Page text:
Jake Thackray   •   Jake's Progress (UK)

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  • Jake's Progress
    • 1969 - EMI/Columbia SX (SCX) 6345 LP (UK)
  • Side One
    1. Country Girl
    2. Family Tree
    3. Sophie
    4. Worried Brown Eyes
    5. On The Shelf
    6. Salvation Army Girl
    7. The Blacksmith And The Toffee-Maker
  • Side Two
    1. The Hole
    2. Caroline Diggeby-Pratte
    3. Grandad
    4. Mrs.Murphy
    5. One–Eyed Isaac
    6. Nurse
    7. The Castleford Ladies Magic Circle

  • Musicians
    • Jake Thackray
    • Frank Horrox: Piano
    • Ike Isaacs: Guitar
    • Frank Clarke: Bass
  • Credits
    • Supervised by Geoff Love
    • Recording Engineer: Peter Bown
    • Recording Produced by Norman Newell
    • Music and Lyrics by Jake Thackray
    • All Selections Published by Felicia Music Co., Inc. (BMI)

Sleeve Notes

After the first "Braden's Week" we all retired to a BBC Hospitality room where Jake refused a drink, then decided he might have a small whisky. During the next half-hour he drank six large whiskies, but refused a seventh because he wanted to get to a pub before it closed. On another night after the show he asked me if it would be all right to bring a couple of his mates to the hospitality room. I had no say in the matter, but I told him "of course", and eighteen of them turned up.

Jake appears to be very shy, but I suspect it's an act. I think, rather, that he is wary of people who inhabit the Southern Counties and that, rather than show bis dislike, he pretends to be shy.

Writing a new song each week isn't easy, and Jake usually selects a subject by Tuesday. Our designer, Don Giles., spends several days arranging a suitable set for a song about an old lady who lived in a room above a rural post-office. On Saturday afternoon Jake wanders in with a look of abject apology. The song hadn't worked out to his satisfaction, so he's written instead a number about a trendy girl who lives in sin in Swiss Cottage. It's a mark of the quality of Jake Thackray that Don Giles happily goes to work improvising a new set which will be seen on the air in a matter of hours.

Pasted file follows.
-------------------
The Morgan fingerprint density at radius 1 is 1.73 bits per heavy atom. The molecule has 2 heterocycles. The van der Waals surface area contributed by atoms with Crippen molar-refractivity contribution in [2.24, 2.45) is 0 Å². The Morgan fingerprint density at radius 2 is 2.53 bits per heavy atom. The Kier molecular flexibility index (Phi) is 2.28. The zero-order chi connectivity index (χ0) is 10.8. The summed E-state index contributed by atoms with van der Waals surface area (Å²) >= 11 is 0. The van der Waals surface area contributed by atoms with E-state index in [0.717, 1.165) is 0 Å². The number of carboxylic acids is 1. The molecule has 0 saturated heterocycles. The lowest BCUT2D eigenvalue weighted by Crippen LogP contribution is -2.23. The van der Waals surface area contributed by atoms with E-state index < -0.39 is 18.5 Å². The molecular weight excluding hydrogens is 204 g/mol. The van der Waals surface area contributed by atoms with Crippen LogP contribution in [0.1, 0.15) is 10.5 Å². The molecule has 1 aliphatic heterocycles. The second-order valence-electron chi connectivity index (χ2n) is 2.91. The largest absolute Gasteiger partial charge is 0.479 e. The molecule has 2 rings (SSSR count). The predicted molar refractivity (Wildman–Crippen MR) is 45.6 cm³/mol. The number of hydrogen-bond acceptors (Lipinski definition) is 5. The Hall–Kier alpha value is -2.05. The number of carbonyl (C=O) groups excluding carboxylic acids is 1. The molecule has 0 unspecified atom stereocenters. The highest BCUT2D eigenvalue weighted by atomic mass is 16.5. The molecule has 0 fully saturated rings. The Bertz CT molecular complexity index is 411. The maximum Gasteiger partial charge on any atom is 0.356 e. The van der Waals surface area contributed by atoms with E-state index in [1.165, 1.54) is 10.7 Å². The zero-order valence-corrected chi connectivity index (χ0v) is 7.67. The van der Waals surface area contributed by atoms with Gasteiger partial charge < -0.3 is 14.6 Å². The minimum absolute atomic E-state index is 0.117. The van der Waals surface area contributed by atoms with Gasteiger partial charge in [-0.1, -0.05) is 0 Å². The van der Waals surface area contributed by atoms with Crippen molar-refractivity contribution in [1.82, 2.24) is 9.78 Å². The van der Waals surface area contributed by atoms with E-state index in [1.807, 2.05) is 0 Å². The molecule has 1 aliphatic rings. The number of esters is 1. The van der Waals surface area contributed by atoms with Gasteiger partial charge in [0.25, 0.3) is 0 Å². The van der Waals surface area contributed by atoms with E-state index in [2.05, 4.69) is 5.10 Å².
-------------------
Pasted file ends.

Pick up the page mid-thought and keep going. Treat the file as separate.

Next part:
We know for a fact that Jake is an acquired taste. When our series commenced late in 1968 letters poured in demanding his instant dismissal. Now most of them ask for an autograph, a photograph and, occasionally, an assignation. Perhaps the greatest tribute to Jake's staying power is that a number of the people who first wrote in to complain about him wrote again to say they'd changed their minds.

I understand the confusion. When you first hear him Jake seems to remind you of several other singers. You try to put him in the North Country niche, but he won't fit, because there are bits of Noel Coward in the wit of the lyrics, and even in the clipping of his syllables. Sometimes he seems to swallow words as if he didn't care whether you heard them or not … but he knows what he's doing … all the time. Jake is a North Country boy all eight, and an ex-rugby league player at that … but with a religious background, an education that made him an English teacher, a love of music, and four years of Continental living. Some people find his looks faintly sinister, but those are people who haven't seen him smile.

I've concluded that the time it takes you to appreciate Jake Thackray is not a measure of him, but of you. In fact, he's a satirist with both bite and compassion. There aren't very many of them around.